The support we give to imprisoned artists, writers and musicians include providing them with critiques of their work, sending supplies to their prisons (including musical instruments), connecting the inmates to mentors who will help them in prison and upon their release, and showcasing prisoner visual, dramatic and musical creations in our galleries and at the John F. Kennedy Center for the Performing Arts. There is never a charge for our services. We are supported by the National Endowment for the Arts, foundations, individual donors, and fees we receive from colleges, universities and other groups seek our programs or wish to arrange appearances by the ex-prisoner artists, writers, actors and musicians we represent. For more information, please contact Staff@SafeStreetsArts.info.
We have received substantial publicity in national media over the decade of our existence, including coverage in the Washington Post Magazine which you can read by clicking here, and an interview in The Washington Examiner which you can read by clicking here. We have also received many awards, including the BleakHouse Publishing award given to our director at American University (click here for a short video of his musical acceptance speech).
Some Questions and Answers
What are the goals of Safe Streets Arts Foundation?
We seek to use the arts as a rehabilitative and therapeutic tool for men and women in prison, and more broadly as a means for others in the justice community to convey their ideas and feelings. We feature the work of prisoners in our Prison Art Galleries while our annual Justice Arts Program at the Kennedy Center which is presented as part of the Kennedy Center’s Page–to-Stage Festival embracers victims of crime, law enforcement officers, and corrections professionals in addition to the work of prisoners.
How does engaging in the arts help inmates?
Participating in the arts while in prison helps inmates develop a sense of accomplishment and self-esteem, which are vital for a successful reintegration back into society. It also helps them convey their message through the art they create--an apology, a call for reconciliation, or a cry of innocence.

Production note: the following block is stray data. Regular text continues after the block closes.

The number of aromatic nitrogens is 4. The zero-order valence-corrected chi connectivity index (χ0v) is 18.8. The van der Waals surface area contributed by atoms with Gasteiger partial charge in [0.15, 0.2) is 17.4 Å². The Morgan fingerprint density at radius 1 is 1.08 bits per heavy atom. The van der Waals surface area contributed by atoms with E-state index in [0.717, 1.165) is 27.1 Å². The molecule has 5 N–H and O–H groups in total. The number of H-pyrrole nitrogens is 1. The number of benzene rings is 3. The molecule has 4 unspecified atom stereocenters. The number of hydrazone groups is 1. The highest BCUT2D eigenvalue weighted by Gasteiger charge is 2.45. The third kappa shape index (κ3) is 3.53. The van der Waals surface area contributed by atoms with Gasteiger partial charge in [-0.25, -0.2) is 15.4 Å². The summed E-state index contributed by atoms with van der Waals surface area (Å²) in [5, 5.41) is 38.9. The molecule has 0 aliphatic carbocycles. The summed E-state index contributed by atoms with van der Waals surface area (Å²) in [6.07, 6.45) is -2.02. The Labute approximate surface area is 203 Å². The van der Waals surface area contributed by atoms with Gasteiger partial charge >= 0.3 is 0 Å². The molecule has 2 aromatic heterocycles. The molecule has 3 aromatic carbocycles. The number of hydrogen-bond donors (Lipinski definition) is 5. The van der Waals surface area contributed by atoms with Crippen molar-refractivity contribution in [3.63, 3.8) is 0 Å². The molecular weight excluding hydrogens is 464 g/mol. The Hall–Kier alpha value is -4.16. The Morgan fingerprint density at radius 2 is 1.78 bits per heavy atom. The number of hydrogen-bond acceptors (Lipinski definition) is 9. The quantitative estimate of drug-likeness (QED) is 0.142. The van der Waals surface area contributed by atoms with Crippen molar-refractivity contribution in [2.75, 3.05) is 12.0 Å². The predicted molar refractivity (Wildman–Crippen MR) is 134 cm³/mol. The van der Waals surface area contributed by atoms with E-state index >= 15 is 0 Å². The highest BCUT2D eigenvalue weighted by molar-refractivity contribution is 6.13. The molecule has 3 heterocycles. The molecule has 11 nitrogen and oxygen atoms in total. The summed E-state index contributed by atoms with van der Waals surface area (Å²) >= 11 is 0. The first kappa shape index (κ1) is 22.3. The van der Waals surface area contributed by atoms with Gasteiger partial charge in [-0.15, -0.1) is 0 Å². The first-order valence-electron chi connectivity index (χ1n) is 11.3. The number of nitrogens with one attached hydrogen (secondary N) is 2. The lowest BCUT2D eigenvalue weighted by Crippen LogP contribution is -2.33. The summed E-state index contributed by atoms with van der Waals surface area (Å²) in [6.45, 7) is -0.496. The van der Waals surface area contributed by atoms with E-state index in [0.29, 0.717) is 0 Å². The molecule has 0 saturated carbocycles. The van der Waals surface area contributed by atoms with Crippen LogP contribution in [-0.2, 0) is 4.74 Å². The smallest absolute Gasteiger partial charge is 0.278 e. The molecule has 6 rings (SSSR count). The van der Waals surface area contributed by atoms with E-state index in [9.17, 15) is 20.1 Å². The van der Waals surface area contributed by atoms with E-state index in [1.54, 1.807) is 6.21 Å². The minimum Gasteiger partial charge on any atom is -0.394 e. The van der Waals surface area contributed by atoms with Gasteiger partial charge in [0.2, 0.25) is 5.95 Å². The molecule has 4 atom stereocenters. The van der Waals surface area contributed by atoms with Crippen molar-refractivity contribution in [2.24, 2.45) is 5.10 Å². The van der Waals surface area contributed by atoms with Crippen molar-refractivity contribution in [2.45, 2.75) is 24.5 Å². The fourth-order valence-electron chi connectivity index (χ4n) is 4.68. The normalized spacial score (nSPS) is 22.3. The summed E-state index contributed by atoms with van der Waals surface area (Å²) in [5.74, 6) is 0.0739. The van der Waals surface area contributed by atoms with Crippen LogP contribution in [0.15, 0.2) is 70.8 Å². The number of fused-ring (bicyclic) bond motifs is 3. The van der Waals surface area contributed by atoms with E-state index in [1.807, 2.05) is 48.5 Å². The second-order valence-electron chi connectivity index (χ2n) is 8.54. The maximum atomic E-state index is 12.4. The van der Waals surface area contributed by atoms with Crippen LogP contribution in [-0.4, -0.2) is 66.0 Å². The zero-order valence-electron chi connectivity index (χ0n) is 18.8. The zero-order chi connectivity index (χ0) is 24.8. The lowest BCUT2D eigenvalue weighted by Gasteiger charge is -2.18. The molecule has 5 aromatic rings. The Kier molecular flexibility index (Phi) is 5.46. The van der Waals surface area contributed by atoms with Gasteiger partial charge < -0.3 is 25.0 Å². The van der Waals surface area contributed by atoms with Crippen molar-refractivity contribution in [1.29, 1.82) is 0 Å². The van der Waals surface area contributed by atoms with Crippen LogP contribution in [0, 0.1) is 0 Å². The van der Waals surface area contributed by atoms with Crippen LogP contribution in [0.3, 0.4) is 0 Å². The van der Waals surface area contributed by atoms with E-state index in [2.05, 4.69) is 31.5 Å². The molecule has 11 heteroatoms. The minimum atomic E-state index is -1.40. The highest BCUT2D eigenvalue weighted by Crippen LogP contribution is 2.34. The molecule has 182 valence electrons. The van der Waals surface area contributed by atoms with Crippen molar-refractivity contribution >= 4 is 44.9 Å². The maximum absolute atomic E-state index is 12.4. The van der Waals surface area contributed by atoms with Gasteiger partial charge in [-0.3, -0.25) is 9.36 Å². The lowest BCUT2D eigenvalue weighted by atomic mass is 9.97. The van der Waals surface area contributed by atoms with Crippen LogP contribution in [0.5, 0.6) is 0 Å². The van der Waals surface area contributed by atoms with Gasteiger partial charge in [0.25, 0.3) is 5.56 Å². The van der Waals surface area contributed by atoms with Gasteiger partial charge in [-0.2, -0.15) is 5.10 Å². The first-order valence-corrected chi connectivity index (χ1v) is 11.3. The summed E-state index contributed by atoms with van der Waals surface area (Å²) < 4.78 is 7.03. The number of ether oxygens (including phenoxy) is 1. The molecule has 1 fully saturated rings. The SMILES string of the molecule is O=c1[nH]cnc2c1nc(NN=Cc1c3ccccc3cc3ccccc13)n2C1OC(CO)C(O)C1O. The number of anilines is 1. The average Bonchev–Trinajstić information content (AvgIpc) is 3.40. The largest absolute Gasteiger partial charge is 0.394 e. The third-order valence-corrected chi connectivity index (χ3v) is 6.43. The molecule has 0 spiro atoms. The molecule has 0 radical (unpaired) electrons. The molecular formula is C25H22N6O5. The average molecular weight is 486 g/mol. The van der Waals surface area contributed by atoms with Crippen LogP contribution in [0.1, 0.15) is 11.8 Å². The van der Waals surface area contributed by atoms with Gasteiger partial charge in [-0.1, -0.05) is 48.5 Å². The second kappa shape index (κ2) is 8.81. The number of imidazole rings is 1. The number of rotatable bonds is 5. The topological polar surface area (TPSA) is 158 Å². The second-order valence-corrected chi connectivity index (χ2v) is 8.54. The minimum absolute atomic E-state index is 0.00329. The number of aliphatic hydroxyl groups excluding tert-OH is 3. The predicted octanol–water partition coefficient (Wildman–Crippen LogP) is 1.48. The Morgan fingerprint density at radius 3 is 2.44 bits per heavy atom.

What upcoming initiatives does Safe Streets Arts have planned?
In the performing arts, we’ve had several Justice Arts Programs at the
What challenges does the foundation face?
The primary challenge we face is that, as result of our becoming well known to correctional staff and prisoners across America, we are getting more art than we can display and sell at our Prison Art Galleris. So we are expanding, seeking additional satellite locations. The public needs to understand that many inmates do not belong in prison in the first place, and that all returning prisoners need to be given a second chance.
How did the foundation get started?
The Safe Streets Arts Foundation is an outgrowth of the Prisons Foundation, which has long sought to improve training and educational opportunities for men and women in prison. The discovery was made that no matter how much training and education are available to prisoners, they will not succeed without self esteem. So the Safe Streets Arts Foundation came about to give them that esteem through the arts, realizing that everyone has talent waiting to be unleashed. We soon expanded to encompass all segments of the justice community, including law enforcement officers and correctional staff.
For further information, contact:
For Addresses of Our Galleries
please click here.
Mailing address to send art and correspondence:
2512 Virginia Ave. NW, #58043
Washington, DC 20037